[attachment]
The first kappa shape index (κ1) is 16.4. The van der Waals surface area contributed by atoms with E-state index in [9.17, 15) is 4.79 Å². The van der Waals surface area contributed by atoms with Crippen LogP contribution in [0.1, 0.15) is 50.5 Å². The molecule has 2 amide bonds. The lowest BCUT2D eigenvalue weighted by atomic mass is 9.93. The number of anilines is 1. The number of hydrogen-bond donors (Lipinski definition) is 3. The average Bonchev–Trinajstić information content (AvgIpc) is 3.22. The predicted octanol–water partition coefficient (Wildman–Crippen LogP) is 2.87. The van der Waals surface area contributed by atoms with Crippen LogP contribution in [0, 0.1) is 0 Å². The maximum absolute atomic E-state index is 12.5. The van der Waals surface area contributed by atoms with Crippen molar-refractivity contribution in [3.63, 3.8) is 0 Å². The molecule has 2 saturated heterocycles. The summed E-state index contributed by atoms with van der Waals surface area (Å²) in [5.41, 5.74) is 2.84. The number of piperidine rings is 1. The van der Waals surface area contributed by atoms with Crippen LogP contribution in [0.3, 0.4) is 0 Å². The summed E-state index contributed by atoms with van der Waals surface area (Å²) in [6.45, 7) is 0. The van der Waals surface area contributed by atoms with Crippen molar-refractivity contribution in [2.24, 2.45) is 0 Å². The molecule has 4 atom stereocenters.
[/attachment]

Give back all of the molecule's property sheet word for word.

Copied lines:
The first kappa shape index (κ1) is 16.4. The van der Waals surface area contributed by atoms with E-state index in [9.17, 15) is 4.79 Å². The van der Waals surface area contributed by atoms with Crippen LogP contribution in [0.1, 0.15) is 50.5 Å². The molecule has 2 amide bonds. The lowest BCUT2D eigenvalue weighted by atomic mass is 9.93. The number of anilines is 1. The number of hydrogen-bond donors (Lipinski definition) is 3. The average Bonchev–Trinajstić information content (AvgIpc) is 3.22. The predicted octanol–water partition coefficient (Wildman–Crippen LogP) is 2.87. The van der Waals surface area contributed by atoms with Crippen LogP contribution in [0, 0.1) is 0 Å². The maximum absolute atomic E-state index is 12.5. The van der Waals surface area contributed by atoms with Crippen molar-refractivity contribution in [3.63, 3.8) is 0 Å². The molecule has 2 saturated heterocycles. The summed E-state index contributed by atoms with van der Waals surface area (Å²) in [5.41, 5.74) is 2.84. The number of piperidine rings is 1. The van der Waals surface area contributed by atoms with Crippen LogP contribution in [0.3, 0.4) is 0 Å². The summed E-state index contributed by atoms with van der Waals surface area (Å²) in [6.45, 7) is 0. The van der Waals surface area contributed by atoms with Crippen molar-refractivity contribution in [2.24, 2.45) is 0 Å². The molecule has 4 atom stereocenters.